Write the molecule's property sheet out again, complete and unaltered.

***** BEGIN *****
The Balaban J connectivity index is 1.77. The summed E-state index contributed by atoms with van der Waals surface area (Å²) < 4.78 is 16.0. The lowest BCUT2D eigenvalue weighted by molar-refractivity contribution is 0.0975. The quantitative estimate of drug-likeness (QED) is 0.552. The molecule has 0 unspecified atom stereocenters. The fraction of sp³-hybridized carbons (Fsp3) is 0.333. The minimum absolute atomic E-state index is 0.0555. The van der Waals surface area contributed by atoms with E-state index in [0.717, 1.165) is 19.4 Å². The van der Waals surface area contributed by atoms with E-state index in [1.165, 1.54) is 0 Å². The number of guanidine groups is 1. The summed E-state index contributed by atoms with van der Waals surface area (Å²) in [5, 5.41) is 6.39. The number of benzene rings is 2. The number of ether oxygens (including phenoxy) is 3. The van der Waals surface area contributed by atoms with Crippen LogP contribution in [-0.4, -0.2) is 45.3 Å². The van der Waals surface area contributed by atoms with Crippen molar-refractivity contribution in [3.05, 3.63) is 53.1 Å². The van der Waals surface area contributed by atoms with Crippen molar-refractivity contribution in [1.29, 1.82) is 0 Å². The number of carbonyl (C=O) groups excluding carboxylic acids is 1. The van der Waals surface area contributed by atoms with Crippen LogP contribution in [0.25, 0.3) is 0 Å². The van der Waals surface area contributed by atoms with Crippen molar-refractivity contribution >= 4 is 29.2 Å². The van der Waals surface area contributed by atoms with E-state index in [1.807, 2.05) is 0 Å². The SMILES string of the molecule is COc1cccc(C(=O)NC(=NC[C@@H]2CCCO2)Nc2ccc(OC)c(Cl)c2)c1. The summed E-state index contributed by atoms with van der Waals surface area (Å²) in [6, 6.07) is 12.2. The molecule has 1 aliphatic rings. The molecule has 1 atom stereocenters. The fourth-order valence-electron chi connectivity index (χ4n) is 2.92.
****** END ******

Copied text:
The Balaban J connectivity index is 1.77. The summed E-state index contributed by atoms with van der Waals surface area (Å²) < 4.78 is 16.0. The lowest BCUT2D eigenvalue weighted by molar-refractivity contribution is 0.0975. The quantitative estimate of drug-likeness (QED) is 0.552. The molecule has 0 unspecified atom stereocenters. The fraction of sp³-hybridized carbons (Fsp3) is 0.333. The minimum absolute atomic E-state index is 0.0555. The van der Waals surface area contributed by atoms with E-state index in [0.717, 1.165) is 19.4 Å². The van der Waals surface area contributed by atoms with E-state index in [1.165, 1.54) is 0 Å². The number of guanidine groups is 1. The summed E-state index contributed by atoms with van der Waals surface area (Å²) in [5, 5.41) is 6.39. The number of benzene rings is 2. The number of ether oxygens (including phenoxy) is 3. The van der Waals surface area contributed by atoms with Crippen LogP contribution in [-0.4, -0.2) is 45.3 Å². The van der Waals surface area contributed by atoms with Crippen molar-refractivity contribution in [3.05, 3.63) is 53.1 Å². The van der Waals surface area contributed by atoms with Crippen molar-refractivity contribution in [1.29, 1.82) is 0 Å². The number of carbonyl (C=O) groups excluding carboxylic acids is 1. The van der Waals surface area contributed by atoms with Crippen LogP contribution in [0.25, 0.3) is 0 Å². The van der Waals surface area contributed by atoms with Crippen molar-refractivity contribution >= 4 is 29.2 Å². The van der Waals surface area contributed by atoms with E-state index in [1.807, 2.05) is 0 Å². The SMILES string of the molecule is COc1cccc(C(=O)NC(=NC[C@@H]2CCCO2)Nc2ccc(OC)c(Cl)c2)c1. The summed E-state index contributed by atoms with van der Waals surface area (Å²) in [6, 6.07) is 12.2. The molecule has 1 aliphatic rings. The molecule has 1 atom stereocenters. The fourth-order valence-electron chi connectivity index (χ4n) is 2.92.